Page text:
Sunday, November 20, 2005

Las arepas – ¿caraqueñas o maracuchas?

¡Qué ricas!

Last night I had a group of friends over ..... mostly Spanish teachers (we teachers need to party!!) and some other friends, from the US, Venezuela, Puerto Rico, Colombia, Ecuador, Cuba, Italy, Canada (French), Belgium ... and probably a few more places I'm not remembering. I love bringing people together to celebrate all of our stories.

My two Venezuelan friends, Liz Sandra and Gilde, brought the ingredients to make arepas, a truly delicious side dish typical of Venezuela. Made with a base of corn meal, they can be rounded and white (al estilo caraqueño), or flatter and yellow, colored with achiote (al estilo maracucho)


Arepas

Little did I know we were in for a chapter of the long-running but light-hearted feud between the caraqueños and the maracuchos! Gilde is from Caracas, and Liz is from Maracaibo.

Liz and Gilde both showed up with the main ingredient, a cornmeal flour called Harina Pan...


Harina Pan


...and their Tosty Arepas:


Tosty Arepas


La maracucha, Liz was also packing her achiote seeds to add color y sabor. The seeds are heated in oil until they release their color, then the oil is drained and added to the masa.

To make the masa for the arepas, you mix the Harina Pan with water and salt. Liz explained that there are heated discussions about the best way to do this – in some places you put the flour down first and then add the water; in others, you start with a bowl of water and add the Harina Pan into that. You mix and mix until you have a smooth masa.

La caraqueña, Gilde, kept her masa blanca, while Liz added the achiote-colored oil to give her masa a rich yellow glow.

Then to the preparation – two different cities, two different ways. Both started by breaking off a large chunk of masa and rolling it into a ball. But that's where the similarity ended. Liz flattened out each ball of dough and placed it on a hot iron griddle (my Mexican comal that I bought after my trip to Oaxaca). She toasted the disks on the griddle until they were browned, and then put them in the oven to finish cooking. The true test of whether she did it right? If they puffed up while in the oven. They did!! And they were delicious. (And by the way, she never used her Tosty Arepas!)


Arepas maracuchas

Gilde took her balls of dough and put them directly onto the Tosty Arepas. This is the coolest appliance! (I think it's going to be on my Christmas list ...) To add some more flavor, she took the pan drippings from the roast pork that had just come out of the oven and greased the Tosty Arepas with that. Close the lid of the Tosty Arepas, click it, let it cook through one cycle for soft arepas or two cycles for ones with a crispier outside, and they're done!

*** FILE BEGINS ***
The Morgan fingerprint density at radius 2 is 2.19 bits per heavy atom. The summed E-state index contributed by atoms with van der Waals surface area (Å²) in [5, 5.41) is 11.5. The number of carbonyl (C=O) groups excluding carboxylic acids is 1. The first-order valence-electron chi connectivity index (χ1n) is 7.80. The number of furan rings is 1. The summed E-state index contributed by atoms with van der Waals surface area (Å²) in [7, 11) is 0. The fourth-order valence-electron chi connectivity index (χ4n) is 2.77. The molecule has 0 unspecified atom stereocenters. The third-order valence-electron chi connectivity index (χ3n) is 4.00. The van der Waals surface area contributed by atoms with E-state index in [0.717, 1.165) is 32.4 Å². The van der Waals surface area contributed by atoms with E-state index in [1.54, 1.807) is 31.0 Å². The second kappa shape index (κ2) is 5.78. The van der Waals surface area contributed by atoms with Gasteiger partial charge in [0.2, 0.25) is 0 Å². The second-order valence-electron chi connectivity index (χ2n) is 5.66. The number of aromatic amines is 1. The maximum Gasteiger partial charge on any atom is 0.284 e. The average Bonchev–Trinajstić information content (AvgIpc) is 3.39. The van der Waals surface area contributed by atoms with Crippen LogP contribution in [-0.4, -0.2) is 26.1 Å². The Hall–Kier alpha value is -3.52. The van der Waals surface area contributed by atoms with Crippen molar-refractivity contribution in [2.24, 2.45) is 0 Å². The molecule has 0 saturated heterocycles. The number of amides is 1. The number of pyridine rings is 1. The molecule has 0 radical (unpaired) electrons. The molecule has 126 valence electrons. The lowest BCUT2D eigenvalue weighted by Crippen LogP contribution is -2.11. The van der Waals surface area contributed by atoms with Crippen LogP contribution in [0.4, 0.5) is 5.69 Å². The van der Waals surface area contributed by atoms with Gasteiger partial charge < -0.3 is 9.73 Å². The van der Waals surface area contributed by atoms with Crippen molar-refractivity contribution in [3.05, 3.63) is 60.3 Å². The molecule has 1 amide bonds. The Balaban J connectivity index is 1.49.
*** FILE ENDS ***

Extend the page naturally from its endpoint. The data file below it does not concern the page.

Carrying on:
Arepas caraqueñas

There was no contest – there were two clear winners, both la arepa caraqueña and la arepa maracucha. Both were absolutely delicious, and were finished up so quickly that a second round of masa had to be made.

Now, the next morning, I'm wishing I had some for breakfast ..... they are often eaten for breakfast in Venezuela, and I can see why; I would eat them at every meal! .... Hmm, there's still some Harina Pan downstairs ...

2 comments:

The Bookchick said...

I'm of Colombian descent, and arepas are a staple there too. My family is from Barranquilla on the coast, and they make arepa de huevo, which is made with white harina and then an egg is placed inside the arepa which is then cooked in a skillet. You bite into the warm arepa and the surprise is a perfectly fried egg inside. It is delicious. We also eat the plain white ones with coffee or on the side with eggs at breakfast, or add grated cheese to the harina and make arepas de queso. The yellow arepas con queso (where the arepa is split and the cheese melted inside and served like a sandwich is from Bogota, I believe (you can buy those at all the street fairs in nyc). Que antojos!
vlake6@yahoo.com

Amarilis said...

And...has anyone tried the "sweet" arepas??? In my house, when my mother visits from Venezuela, she makes up to a dozen of those and my adult-kids go crazy for them, leave alon my husband! Sweets arepas are prepared putting sugar (a pinch of salt first) to the "masa" and then are fried on a small-deep "paila" half-full of oil, where the arepa "se infla" and get a tan color. You can try them with ham and cheese or just alone! mmmm....delicious.